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Converting Letters to a phone number  RSS feed

 
Austin Hilten
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I had to write a program for class using the method definition "public static char getNumber(char upperCaseLetter)" It compiles and runs but wont print out my final answer. Any help would be great.






 
Junilu Lacar
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Welcome to the Ranch!

Please UseCodeTags (←click and read) when posting code. It's easier to read. I've done it for you this time.

Are you sure you're returning the value you think you're returning? Notice your if-statements use literal char values. Are you returning a literal char value? Does return 1 return the char for the digit 1 or a char with a value of 1? See what this does:
 
Austin Hilten
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Basically I have to input a phone number: 1800ABCDEFG and output its corresponding numbers: 18002223334
 
Steve Fahlbusch
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Greetings,

Basically I have to input a phone number: 1800ABCDEFG and output its corresponding numbers: 18002223334


Basically i think we know this, please take a few minutes to answer Junilu's questions...... you may find that, that may help correct some of your code.

-steve
 
Austin Hilten
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Sorry im super confused. I dont want the java assigned value of A(65) but the value I assigned to the letter A(2). The program compiles fine but wont print out the final output. All together this has confused me because I am used to seeing only syntax errors, not logic errors.
 
Paul Clapham
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Austin Hilten wrote:The program compiles fine but wont print out the final output.


So what does it do instead? Print nothing? Throw an exception? Print something else? It's hard to fix a problem when you aren't told what it is.

All together this has confused me because I am used to seeing only syntax errors, not logic errors.


So then you're making progress. Having a non-trivial piece of code work correctly the first time is always a pleasant surprise, even for professional programmers, and it's not surprising if it doesn't work correctly right away.
 
Junilu Lacar
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Austin Hilten wrote:Sorry im super confused. I dont want the java assigned value of A(65) but the value I assigned to the letter A(2).

Austin, that's ok. The way things work around here is we give you hints and tips. We try to avoid spoonfeeding the answer to you. We believe that if we help you find the answer yourself, the learning experience will be much better for you.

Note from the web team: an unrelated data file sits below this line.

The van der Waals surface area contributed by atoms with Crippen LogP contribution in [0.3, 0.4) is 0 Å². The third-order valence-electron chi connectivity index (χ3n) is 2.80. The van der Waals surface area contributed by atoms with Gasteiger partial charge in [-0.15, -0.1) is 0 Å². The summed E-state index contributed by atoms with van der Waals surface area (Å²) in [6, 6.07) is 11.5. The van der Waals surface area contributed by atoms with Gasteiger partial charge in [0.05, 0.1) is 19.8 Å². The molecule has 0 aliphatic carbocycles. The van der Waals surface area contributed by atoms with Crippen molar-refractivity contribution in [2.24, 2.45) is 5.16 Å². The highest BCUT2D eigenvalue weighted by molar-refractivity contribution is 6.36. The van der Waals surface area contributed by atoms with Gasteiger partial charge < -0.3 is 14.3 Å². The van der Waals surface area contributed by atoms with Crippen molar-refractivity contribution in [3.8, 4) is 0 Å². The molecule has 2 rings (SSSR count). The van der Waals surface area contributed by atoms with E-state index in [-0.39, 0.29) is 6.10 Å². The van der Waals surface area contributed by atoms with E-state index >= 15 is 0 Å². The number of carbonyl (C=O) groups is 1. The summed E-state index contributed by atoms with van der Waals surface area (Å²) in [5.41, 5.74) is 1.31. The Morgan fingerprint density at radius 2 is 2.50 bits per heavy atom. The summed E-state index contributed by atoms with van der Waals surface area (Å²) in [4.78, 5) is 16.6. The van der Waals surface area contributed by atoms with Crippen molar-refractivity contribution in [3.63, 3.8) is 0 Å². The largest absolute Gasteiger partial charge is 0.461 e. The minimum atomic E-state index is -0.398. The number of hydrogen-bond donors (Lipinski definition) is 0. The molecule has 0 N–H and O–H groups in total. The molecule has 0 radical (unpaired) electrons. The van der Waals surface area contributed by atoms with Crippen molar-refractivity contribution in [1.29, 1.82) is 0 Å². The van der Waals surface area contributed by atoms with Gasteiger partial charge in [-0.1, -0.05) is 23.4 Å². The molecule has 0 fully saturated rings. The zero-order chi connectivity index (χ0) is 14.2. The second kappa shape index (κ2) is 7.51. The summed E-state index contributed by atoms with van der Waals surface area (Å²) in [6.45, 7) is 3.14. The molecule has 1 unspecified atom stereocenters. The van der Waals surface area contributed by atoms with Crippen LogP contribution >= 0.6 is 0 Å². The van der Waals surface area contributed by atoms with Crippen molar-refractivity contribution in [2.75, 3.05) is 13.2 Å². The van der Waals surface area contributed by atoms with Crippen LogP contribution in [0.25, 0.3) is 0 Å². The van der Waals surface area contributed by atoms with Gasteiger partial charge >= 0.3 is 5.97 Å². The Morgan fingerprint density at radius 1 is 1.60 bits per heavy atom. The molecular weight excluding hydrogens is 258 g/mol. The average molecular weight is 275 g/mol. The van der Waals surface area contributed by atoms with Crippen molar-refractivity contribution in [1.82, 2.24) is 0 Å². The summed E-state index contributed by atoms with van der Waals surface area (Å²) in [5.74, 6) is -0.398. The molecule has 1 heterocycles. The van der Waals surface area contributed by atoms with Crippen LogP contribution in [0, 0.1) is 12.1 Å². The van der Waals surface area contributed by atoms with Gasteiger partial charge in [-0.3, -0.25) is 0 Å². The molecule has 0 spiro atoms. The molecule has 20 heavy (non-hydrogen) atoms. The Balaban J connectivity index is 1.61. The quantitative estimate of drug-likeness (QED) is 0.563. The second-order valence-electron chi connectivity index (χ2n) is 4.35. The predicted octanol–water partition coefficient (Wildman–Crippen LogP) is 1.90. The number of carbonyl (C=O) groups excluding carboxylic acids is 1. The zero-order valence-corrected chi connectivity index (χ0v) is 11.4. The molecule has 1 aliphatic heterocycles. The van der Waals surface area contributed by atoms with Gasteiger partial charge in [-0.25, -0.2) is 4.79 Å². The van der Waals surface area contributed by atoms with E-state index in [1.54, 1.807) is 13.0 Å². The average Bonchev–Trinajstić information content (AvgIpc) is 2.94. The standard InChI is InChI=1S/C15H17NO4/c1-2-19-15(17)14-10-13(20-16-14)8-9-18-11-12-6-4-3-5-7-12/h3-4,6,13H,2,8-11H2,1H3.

What's happening, and what you're not understanding, is Java type conversion (← see the first link in these search results). Specifically, you're seeing a narrowing conversion. You need to understand the type of the literals 65 (from my example) and 1, 2, 3, 4, etc (which you specify as return values in your code). Then you need to understand what happens when these literals undergo narrowing conversions to another type. The code that I gave you was an example of this kind of conversion -- line 2 forces a conversion by casting. If you understand this, and understand what you're actually returning (they're not what your now think they are), then you'll understand why you appear to not be getting any output.

BTW, you are in fact getting output; it's just that the values that you're outputting are not printable.

Edit: Here's more information about Java literals that you might want to check out. Pay close attention to what it says about the types that you're using in your program.
 
Junilu Lacar
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Another hint for you -- study the ASCII table. Look at the first link in these search results and pay special attention to the "Dec" columns (Decimal values) and the "Char/Chr" (Character values). Look at the entries for the letters and numbers under the Char/Chr column and notice what their Decimal values are. Now try to figure out what your code is actually returning.

If you're working in Windows and you run your program and input "PRAISES", you might even hear your program make some sounds (make sure your speakers are not muted and volume settings are up), and if you count them carefully, you should expect four of them.

Edit: I tried it on my Mac and apparently Java is too fast so you may not be able to hear four distinct sounds after all; you should hear a sound though by inputting "PRAISES" to your program.
 
Campbell Ritchie
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I think this is the table Junliu was referring to.
 
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